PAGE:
• being effective with people who think differently
  • how to foster creativity
  • dealing with conflict
  • giving effective feedback
  • how different situations call for different leadership styles
  • student motivation
  • self-understanding as a leader.

Professor Rodney Brooks, director of CSAIL, comments, “CSAIL faculty speak in very positive terms about the workshop. It has provided them an opportunity to develop a better understanding of themselves and others and helped them to know how to manage their research groups.” Professor Eric Grimson, department head of EECS, who has provided academic support for Leiserson to teach the workshops this semester, adds, “The leadership course that Charles Leiserson has created is a great opportunity for our faculty. While clearly of value to junior faculty who are anxious to learn skills that will make it easier for them to supervise students, run a research group, interact professionally with colleagues, and generally be more effective leaders, we have had senior faculty in our department take the course and comment on how much they learned that makes them better faculty members.”

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A question of time

 Leiserson observes, “When I attend a departmental luncheon to acquaint faculty with these workshops, someone invariably expresses the concern that they have little time to attend a session. In fact, workshop participants often find that the time invested in attending a workshop is easily returned in just one semester by avoiding time-consuming miscommunications with students and staff and by applying the lessons in situational leadership to bring students up to speed on projects more quickly.”

About the workshop

Leiserson and McVinney instruct workshop participants in human-centered strategies for leading effective teams in academic engineering environments. Through a series of interactive role-playing activities, self-assessment instruments, and group discussions, faculty members develop a repertoire of techniques for addressing issues that commonly arise within engineering research groups and among teaching staff. “I really appreciated the self-assessment instruments and the framework they provided for future growth,” says Professor Bruce Tidor of EECS and Biological Engineering. Professor Polina Golland, also in EECS, points out, “The professor/student role-playing taught me how differences in communication styles can seriously complicate interactions, a poignant and unforgettable lesson.”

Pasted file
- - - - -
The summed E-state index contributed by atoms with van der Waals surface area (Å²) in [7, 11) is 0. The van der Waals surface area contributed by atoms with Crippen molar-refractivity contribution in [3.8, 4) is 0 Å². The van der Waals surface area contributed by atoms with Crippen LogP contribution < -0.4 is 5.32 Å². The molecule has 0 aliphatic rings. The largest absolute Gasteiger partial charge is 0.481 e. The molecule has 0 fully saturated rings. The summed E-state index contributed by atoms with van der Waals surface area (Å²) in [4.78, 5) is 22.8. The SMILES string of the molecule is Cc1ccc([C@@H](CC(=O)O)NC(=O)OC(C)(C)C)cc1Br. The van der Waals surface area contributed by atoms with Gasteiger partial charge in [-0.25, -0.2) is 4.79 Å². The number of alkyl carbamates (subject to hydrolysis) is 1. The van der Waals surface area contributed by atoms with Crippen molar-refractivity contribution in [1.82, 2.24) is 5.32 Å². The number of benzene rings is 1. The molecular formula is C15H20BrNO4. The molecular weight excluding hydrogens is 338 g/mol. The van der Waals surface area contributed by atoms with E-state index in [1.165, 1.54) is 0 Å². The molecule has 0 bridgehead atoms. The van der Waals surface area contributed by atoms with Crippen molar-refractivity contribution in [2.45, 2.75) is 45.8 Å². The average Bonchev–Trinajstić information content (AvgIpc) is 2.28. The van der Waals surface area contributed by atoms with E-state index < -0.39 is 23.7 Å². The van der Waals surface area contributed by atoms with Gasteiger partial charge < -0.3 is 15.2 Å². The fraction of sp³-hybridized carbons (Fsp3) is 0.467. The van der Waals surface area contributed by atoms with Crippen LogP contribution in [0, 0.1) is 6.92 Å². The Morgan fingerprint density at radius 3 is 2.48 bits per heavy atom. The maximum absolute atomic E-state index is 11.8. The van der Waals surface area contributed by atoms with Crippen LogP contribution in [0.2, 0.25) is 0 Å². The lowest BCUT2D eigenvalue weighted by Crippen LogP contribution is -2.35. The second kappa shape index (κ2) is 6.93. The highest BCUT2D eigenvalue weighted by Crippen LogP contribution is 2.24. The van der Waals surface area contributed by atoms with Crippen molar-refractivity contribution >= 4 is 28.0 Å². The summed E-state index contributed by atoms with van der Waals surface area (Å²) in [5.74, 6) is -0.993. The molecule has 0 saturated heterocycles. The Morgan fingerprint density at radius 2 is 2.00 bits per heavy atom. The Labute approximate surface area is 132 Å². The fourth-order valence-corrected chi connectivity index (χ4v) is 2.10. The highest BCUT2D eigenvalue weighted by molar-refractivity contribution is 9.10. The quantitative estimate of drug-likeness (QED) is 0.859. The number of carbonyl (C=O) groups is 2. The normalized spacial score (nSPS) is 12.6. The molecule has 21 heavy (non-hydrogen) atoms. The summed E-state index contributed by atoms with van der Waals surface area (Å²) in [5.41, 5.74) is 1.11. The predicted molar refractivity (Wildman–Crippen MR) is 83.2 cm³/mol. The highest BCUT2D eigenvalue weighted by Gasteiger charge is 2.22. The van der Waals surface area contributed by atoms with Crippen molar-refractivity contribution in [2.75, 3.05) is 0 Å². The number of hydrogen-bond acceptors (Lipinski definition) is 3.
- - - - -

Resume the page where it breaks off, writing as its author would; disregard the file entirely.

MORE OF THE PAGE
Because leadership styles vary widely with personality, the workshop eschews “one-size-fits-all” prescriptions. What works for one person often fails to work for another. Instead, the workshop promotes awareness of the participants’ own styles of leadership, offers them a palette of approaches to explore, and provides experiential learning to help them to determine what works best for them. The instructors do not judge styles as “good” or “bad,” but provide a nonjudgmental yet structured environment in which participants can discover their own leadership strengths. In Professor Leiserson’s words, “No dogma.”

Discussion topics in the workshop cover a wide range of issues that includes: group culture, student advising, race and gender, balancing work and family, research and grants, the imperative to publish or perish, reputation and tenure, teaching, and service.

Professor Regina Barzilay of EECS sums up her experience this way: “I learned many things about myself that will help me in my professional and personal life.” “I admit I was skeptical,” adds Professor Vivek Goyal, also of EECS, “but I was amazed that so much of the material was genuinely universal.”

For information about future workshops, please contact Donna Savicki in the Office of the Dean of Engineering,, x3-3294.